European Union leaders are concerned about a new wave of political instability in southern Europe. This week, Italy and Spain both got new premiers, leaving European Commission president Jean Claude Juncker concerned that the changes could destabilise Europe's political consensus and worried about the rise of anti-Brussels backlash in some of the continent's warmer countries.
Conte and Sanchez take office at end of dramatic week
Spain's new Prime Minister Pedro Sanchez has taken office after the conservative Mariano Rajoy, who governed the country for seven years, was ousted over a corruption scandal. Sanchez's Socialist Party holds only a quarter of the seats in the Spanish parliament and is currently putting together a cross-party cabinet.
The next Spanish general election is slated for 2020 but it will be intriguing to see if Sanchez can hold the government together until then.
In Italy, meanwhile, Giuseppe Conte was sworn in as prime minister on Friday. His appointment is the result of a last-minute coalition deal to end the political deadlock that began with inconclusive election results at the beginning of March.
The deal, between the anti-establishment Five Star Movement and the right-wing League party means there's no need for a snap general election, and should put an end to months of uncertainty which has spooked financial markets. Italy is the eurozone's third-largest economy.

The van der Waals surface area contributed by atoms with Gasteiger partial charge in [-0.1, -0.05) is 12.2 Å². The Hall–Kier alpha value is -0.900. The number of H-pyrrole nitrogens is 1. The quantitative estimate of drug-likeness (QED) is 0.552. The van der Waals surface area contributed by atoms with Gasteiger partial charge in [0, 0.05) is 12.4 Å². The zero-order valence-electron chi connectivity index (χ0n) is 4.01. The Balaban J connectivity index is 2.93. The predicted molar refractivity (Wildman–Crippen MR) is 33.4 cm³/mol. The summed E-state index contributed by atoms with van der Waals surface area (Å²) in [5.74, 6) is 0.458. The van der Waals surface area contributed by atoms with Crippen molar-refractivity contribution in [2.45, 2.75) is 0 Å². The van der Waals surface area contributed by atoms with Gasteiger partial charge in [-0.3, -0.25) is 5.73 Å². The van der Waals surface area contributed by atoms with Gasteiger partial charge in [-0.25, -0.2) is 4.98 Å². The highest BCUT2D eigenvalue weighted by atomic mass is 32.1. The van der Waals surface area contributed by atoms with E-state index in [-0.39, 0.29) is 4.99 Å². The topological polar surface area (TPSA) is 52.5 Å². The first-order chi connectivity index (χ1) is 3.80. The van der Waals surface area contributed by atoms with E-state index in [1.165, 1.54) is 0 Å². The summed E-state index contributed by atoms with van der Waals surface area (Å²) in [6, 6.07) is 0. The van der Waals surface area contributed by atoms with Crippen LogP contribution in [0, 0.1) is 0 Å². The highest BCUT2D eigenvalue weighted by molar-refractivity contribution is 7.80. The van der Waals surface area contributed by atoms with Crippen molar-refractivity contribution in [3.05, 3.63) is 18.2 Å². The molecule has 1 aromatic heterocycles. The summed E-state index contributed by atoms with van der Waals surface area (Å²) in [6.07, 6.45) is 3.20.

How will Italy's populists govern?
Conte, a law professor, who has never held political office before, will be officially the most powerful figure in Italy. However, it's the two parties that will call the shots. And they both give Juncker plenty to ponder. In theory, the parties come from opposite ends of the Italian political spectrum - with Five Star aiming to shake up the status quo and the League, who are allies of France's far right Marine Le Pen, committed to cutting immigration.
However, both parties are broadly Eurosceptic and have claimed that Italy's laws are being made by bureaucrats in Brussels. Juncker has vowed not to lecture the Italians, and not to meddle, and has conceded that the EU mishandled the situation when Syriza came to power in Greece in 2015.
It will be fascinating, however, to see how France's President Macron and Germany's Chancellor Merkel respond to Conte and co at a moment when both are pushing for further integration inside the EU.
Betfair has a market on the next EU country to hold an in-out referendum. The odds on Italy have shortened to [2.52] and they are the favourites to put the question to their people next.
Odds shorten on second Brexit referendum
Of course, when it comes to hostility to the EU, the UK are the old masters. If only we were so good at actually managing our exit in an orderly and beneficial way. Today's Sunday Times reports that the government is preparing for a no deal Brexit, variously dubbed "Doomsday Brexit" and "Armageddon", which would involve shortages of food, fuel and medicine.
In the past week, the odds on a second referendum by 2020 have shortened to [3.5].
In other Brexit-related news, a Leave-supporting Tory donor is calling for Michael Gove to replace Theresa May as Tory leader. It will be one year ago this week that the PM lost her government's majority in the general election of 2017. Speculation has been rife for 12 months about a potential successor and Gove [9.6] is currently the second favourite, behind his fellow Brexiteer Jacob Rees-Mogg [5.8].